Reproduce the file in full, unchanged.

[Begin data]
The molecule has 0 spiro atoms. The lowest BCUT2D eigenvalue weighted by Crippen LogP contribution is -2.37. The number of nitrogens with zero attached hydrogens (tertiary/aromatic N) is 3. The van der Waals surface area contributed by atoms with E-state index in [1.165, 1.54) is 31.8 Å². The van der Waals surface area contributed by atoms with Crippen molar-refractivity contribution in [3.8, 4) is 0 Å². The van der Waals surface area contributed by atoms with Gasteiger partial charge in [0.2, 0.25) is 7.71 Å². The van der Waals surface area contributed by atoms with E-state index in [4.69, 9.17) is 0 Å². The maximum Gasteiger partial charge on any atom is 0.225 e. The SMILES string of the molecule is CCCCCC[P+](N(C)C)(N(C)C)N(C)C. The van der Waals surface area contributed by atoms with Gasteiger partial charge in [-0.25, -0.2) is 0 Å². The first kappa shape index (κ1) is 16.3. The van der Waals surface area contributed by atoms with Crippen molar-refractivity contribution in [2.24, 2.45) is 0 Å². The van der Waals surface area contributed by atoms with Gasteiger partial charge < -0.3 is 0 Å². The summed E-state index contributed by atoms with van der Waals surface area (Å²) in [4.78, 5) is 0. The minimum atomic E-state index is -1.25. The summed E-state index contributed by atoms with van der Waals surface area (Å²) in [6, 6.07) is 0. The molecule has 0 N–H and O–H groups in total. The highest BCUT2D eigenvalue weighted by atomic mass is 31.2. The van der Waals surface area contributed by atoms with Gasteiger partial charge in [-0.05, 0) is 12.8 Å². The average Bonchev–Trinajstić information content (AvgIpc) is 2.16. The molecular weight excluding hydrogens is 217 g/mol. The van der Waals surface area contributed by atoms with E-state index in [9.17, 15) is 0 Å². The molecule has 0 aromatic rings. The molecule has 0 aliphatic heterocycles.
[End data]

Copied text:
The molecule has 0 spiro atoms. The lowest BCUT2D eigenvalue weighted by Crippen LogP contribution is -2.37. The number of nitrogens with zero attached hydrogens (tertiary/aromatic N) is 3. The van der Waals surface area contributed by atoms with E-state index in [1.165, 1.54) is 31.8 Å². The van der Waals surface area contributed by atoms with Crippen molar-refractivity contribution in [3.8, 4) is 0 Å². The van der Waals surface area contributed by atoms with Gasteiger partial charge in [0.2, 0.25) is 7.71 Å². The van der Waals surface area contributed by atoms with E-state index in [4.69, 9.17) is 0 Å². The maximum Gasteiger partial charge on any atom is 0.225 e. The SMILES string of the molecule is CCCCCC[P+](N(C)C)(N(C)C)N(C)C. The van der Waals surface area contributed by atoms with Gasteiger partial charge in [-0.25, -0.2) is 0 Å². The first kappa shape index (κ1) is 16.3. The van der Waals surface area contributed by atoms with Crippen molar-refractivity contribution in [2.24, 2.45) is 0 Å². The van der Waals surface area contributed by atoms with Gasteiger partial charge < -0.3 is 0 Å². The summed E-state index contributed by atoms with van der Waals surface area (Å²) in [4.78, 5) is 0. The minimum atomic E-state index is -1.25. The summed E-state index contributed by atoms with van der Waals surface area (Å²) in [6, 6.07) is 0. The molecule has 0 N–H and O–H groups in total. The highest BCUT2D eigenvalue weighted by atomic mass is 31.2. The van der Waals surface area contributed by atoms with Gasteiger partial charge in [-0.05, 0) is 12.8 Å². The average Bonchev–Trinajstić information content (AvgIpc) is 2.16. The molecular weight excluding hydrogens is 217 g/mol. The van der Waals surface area contributed by atoms with E-state index in [9.17, 15) is 0 Å². The molecule has 0 aromatic rings. The molecule has 0 aliphatic heterocycles.